The popularity of Japanese maid cafés has been well documented over the past decade: primarily located in Tokyo’s subculture hubs such as Akihabara and Ikebukuro, they involve young women in maid outfits (often dubbed modern day geisha) innocently serving tea and cakes to manga and anime loving customers.
Last weekend, the Seibu Railway Group installed a “maid café” on board its limited express Red Arrow train operating between Ikebukuro and Chichibu, a stretch of track renowned as home to a number of high-profile animation companies.
Nine maids recruited from Akihabara’s maid café district will tend to passengers on board by serving drinks, playing games and taking turns to make tannnoy announcements.
The cartoon-like selection of maids on board include Shoko Suzumiya, who says she has “increased motivation whenever she puts on a maid uniform”. Then there is Kira Hoshino, who derives pleasure in “soothing and instilling vigor in people”, not to mention Chuchu Amakusa, who likes to “give people nice warm feelings”.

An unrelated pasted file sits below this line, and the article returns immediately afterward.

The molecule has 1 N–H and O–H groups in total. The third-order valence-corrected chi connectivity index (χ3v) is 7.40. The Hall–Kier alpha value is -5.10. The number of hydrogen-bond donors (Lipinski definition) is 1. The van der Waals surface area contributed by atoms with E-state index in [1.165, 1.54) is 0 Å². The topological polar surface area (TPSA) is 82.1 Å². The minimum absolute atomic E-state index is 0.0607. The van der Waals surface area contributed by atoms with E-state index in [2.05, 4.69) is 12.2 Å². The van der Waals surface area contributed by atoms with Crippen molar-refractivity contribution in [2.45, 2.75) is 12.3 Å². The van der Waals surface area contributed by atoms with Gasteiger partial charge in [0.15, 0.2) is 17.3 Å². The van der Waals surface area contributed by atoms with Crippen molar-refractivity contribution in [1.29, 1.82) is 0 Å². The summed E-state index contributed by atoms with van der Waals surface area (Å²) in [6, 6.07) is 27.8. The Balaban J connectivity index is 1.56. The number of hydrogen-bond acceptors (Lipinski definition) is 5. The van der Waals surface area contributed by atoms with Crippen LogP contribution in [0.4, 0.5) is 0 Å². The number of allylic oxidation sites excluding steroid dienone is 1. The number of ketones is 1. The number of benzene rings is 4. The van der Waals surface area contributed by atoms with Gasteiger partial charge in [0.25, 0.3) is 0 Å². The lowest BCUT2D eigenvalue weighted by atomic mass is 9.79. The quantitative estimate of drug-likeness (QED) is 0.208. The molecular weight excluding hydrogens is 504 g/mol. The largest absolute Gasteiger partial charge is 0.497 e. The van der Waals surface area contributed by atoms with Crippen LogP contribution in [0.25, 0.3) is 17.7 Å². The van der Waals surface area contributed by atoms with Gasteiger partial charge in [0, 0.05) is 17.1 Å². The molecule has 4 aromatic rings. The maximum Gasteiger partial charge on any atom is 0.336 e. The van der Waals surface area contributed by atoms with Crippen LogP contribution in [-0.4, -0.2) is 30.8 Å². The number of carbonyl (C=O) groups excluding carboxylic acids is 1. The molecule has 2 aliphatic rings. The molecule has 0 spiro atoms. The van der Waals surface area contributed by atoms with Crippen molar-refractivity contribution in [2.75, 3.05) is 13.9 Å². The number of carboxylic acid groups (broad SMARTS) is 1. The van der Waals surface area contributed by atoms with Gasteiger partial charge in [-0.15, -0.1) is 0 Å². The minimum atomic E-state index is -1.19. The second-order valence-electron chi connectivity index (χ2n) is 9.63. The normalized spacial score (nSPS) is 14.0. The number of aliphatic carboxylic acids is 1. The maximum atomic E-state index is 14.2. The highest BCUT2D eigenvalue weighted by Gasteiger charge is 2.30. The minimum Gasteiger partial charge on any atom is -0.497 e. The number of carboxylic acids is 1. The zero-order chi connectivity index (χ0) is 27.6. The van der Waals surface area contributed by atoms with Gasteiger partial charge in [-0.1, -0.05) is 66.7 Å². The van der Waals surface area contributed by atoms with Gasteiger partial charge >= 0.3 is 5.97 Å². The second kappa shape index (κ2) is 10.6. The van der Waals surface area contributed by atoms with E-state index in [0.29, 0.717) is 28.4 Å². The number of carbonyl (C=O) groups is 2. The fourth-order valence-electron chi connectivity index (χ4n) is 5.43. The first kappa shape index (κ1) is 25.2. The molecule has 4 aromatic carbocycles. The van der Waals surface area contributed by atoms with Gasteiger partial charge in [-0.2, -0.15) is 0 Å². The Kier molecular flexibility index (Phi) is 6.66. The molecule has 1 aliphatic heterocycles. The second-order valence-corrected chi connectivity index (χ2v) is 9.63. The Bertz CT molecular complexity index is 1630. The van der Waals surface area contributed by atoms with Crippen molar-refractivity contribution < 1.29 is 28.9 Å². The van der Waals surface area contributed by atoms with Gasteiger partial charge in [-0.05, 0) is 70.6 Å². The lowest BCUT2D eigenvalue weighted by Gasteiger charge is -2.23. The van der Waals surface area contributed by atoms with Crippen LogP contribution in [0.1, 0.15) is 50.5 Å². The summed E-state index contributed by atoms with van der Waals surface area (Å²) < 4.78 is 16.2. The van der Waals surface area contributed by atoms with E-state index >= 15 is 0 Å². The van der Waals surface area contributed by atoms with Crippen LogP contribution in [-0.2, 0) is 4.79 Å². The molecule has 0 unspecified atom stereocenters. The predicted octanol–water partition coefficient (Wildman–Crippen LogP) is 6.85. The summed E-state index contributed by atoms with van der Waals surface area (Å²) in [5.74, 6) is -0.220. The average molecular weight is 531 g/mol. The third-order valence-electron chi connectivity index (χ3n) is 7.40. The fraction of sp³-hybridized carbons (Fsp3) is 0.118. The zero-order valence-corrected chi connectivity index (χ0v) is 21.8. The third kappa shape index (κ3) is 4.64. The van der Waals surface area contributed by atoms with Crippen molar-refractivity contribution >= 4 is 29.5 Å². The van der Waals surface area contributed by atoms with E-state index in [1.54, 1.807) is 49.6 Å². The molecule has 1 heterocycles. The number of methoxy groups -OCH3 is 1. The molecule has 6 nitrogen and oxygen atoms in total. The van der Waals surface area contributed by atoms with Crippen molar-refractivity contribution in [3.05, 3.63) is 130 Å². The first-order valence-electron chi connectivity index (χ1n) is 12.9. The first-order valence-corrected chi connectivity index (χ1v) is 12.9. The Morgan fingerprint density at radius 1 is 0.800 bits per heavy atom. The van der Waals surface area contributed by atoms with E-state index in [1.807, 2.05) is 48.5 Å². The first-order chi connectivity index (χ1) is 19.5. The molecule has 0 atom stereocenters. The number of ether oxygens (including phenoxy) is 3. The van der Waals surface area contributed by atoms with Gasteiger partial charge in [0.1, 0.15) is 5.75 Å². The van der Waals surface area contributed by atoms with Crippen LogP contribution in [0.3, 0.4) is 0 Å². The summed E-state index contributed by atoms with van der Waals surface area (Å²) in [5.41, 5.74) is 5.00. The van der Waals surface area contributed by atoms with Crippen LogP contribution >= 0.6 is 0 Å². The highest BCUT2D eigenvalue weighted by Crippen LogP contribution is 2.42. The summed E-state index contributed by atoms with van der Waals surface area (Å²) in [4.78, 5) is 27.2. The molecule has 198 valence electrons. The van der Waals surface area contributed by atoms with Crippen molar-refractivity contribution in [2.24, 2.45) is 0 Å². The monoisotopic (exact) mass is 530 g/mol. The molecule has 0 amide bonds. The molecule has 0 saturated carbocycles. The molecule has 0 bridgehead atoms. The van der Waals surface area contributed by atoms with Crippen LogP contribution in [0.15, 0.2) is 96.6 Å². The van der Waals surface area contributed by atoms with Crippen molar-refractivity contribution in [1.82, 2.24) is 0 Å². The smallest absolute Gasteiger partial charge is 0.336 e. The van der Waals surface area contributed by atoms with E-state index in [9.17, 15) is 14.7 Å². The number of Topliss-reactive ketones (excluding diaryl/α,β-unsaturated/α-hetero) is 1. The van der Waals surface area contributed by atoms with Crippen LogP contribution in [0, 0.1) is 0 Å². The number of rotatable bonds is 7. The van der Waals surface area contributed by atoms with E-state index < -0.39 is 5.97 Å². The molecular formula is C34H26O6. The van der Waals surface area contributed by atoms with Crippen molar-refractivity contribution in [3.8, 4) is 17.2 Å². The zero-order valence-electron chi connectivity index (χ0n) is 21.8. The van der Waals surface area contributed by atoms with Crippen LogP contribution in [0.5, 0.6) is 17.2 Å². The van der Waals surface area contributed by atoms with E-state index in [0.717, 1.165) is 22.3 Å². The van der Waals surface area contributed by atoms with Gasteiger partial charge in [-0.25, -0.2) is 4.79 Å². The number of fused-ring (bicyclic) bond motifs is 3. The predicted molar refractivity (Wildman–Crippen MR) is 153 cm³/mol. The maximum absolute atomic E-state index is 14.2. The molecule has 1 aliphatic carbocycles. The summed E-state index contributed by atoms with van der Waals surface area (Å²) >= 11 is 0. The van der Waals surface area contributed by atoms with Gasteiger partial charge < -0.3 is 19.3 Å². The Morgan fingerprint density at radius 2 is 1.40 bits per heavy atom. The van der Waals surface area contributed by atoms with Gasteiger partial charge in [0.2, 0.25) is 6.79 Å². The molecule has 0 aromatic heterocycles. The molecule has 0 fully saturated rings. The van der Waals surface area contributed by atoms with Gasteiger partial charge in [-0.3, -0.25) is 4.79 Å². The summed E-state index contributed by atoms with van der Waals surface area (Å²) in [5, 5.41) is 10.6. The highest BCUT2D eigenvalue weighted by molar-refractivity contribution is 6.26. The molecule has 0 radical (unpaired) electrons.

And their ages? All maids are forever 17, says a spokesman for Seibu, seemingly with a straight face. Describing the reason behind the launch, he adds: “This train is a sort of theme park inspired by the world of anime and games.”
Never mind maid lovers, its arrival is also likely to be welcomed by the government, which is increasingly keen to tap into the growing popularity of Japanese subculture trends overseas and boost export of domestic anime, manga and gaming.
It seems likely that the new train will open up the world of maid cafés to a wider audience, not least because it combines two of Japan’s biggest “otaku” geek obsessions – trains and maids.